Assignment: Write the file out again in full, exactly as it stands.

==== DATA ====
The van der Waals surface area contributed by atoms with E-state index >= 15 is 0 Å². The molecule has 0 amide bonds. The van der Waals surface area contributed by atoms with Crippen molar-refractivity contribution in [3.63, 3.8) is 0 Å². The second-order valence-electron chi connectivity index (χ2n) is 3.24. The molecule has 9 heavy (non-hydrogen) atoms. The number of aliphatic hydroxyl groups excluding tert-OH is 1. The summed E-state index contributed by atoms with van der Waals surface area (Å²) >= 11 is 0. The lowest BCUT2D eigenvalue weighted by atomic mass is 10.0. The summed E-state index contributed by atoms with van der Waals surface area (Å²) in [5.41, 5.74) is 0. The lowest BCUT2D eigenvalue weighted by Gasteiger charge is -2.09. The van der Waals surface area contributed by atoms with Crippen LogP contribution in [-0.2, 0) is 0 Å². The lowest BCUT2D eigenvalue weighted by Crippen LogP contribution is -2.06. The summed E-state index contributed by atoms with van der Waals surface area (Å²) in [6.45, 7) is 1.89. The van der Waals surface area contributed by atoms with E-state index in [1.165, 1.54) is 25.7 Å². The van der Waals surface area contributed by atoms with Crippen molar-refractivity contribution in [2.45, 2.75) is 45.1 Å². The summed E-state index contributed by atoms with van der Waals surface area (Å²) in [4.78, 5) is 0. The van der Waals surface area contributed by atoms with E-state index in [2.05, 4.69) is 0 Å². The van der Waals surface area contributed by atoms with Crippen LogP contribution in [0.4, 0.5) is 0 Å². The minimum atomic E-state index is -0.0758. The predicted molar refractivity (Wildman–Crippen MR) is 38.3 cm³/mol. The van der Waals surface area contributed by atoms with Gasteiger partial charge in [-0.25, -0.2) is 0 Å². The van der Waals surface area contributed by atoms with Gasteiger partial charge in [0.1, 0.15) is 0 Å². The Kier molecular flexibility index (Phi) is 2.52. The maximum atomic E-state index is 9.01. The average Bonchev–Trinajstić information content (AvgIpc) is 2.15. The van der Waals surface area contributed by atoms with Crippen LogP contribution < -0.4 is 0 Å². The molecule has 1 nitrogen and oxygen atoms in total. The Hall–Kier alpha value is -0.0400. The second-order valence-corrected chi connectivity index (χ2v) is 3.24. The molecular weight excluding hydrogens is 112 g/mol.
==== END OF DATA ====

The van der Waals surface area contributed by atoms with E-state index >= 15 is 0 Å². The molecule has 0 amide bonds. The van der Waals surface area contributed by atoms with Crippen molar-refractivity contribution in [3.63, 3.8) is 0 Å². The second-order valence-electron chi connectivity index (χ2n) is 3.24. The molecule has 9 heavy (non-hydrogen) atoms. The number of aliphatic hydroxyl groups excluding tert-OH is 1. The summed E-state index contributed by atoms with van der Waals surface area (Å²) >= 11 is 0. The lowest BCUT2D eigenvalue weighted by atomic mass is 10.0. The summed E-state index contributed by atoms with van der Waals surface area (Å²) in [5.41, 5.74) is 0. The lowest BCUT2D eigenvalue weighted by Gasteiger charge is -2.09. The van der Waals surface area contributed by atoms with Crippen LogP contribution in [-0.2, 0) is 0 Å². The lowest BCUT2D eigenvalue weighted by Crippen LogP contribution is -2.06. The summed E-state index contributed by atoms with van der Waals surface area (Å²) in [6.45, 7) is 1.89. The van der Waals surface area contributed by atoms with E-state index in [1.165, 1.54) is 25.7 Å². The van der Waals surface area contributed by atoms with Crippen molar-refractivity contribution in [2.45, 2.75) is 45.1 Å². The summed E-state index contributed by atoms with van der Waals surface area (Å²) in [4.78, 5) is 0. The van der Waals surface area contributed by atoms with E-state index in [2.05, 4.69) is 0 Å². The van der Waals surface area contributed by atoms with Crippen LogP contribution in [0.4, 0.5) is 0 Å². The minimum atomic E-state index is -0.0758. The predicted molar refractivity (Wildman–Crippen MR) is 38.3 cm³/mol. The van der Waals surface area contributed by atoms with Gasteiger partial charge in [-0.25, -0.2) is 0 Å². The van der Waals surface area contributed by atoms with Gasteiger partial charge in [0.1, 0.15) is 0 Å². The Kier molecular flexibility index (Phi) is 2.52. The maximum atomic E-state index is 9.01. The average Bonchev–Trinajstić information content (AvgIpc) is 2.15. The van der Waals surface area contributed by atoms with Crippen LogP contribution < -0.4 is 0 Å². The molecule has 1 nitrogen and oxygen atoms in total. The Hall–Kier alpha value is -0.0400. The second-order valence-corrected chi connectivity index (χ2v) is 3.24. The molecular weight excluding hydrogens is 112 g/mol.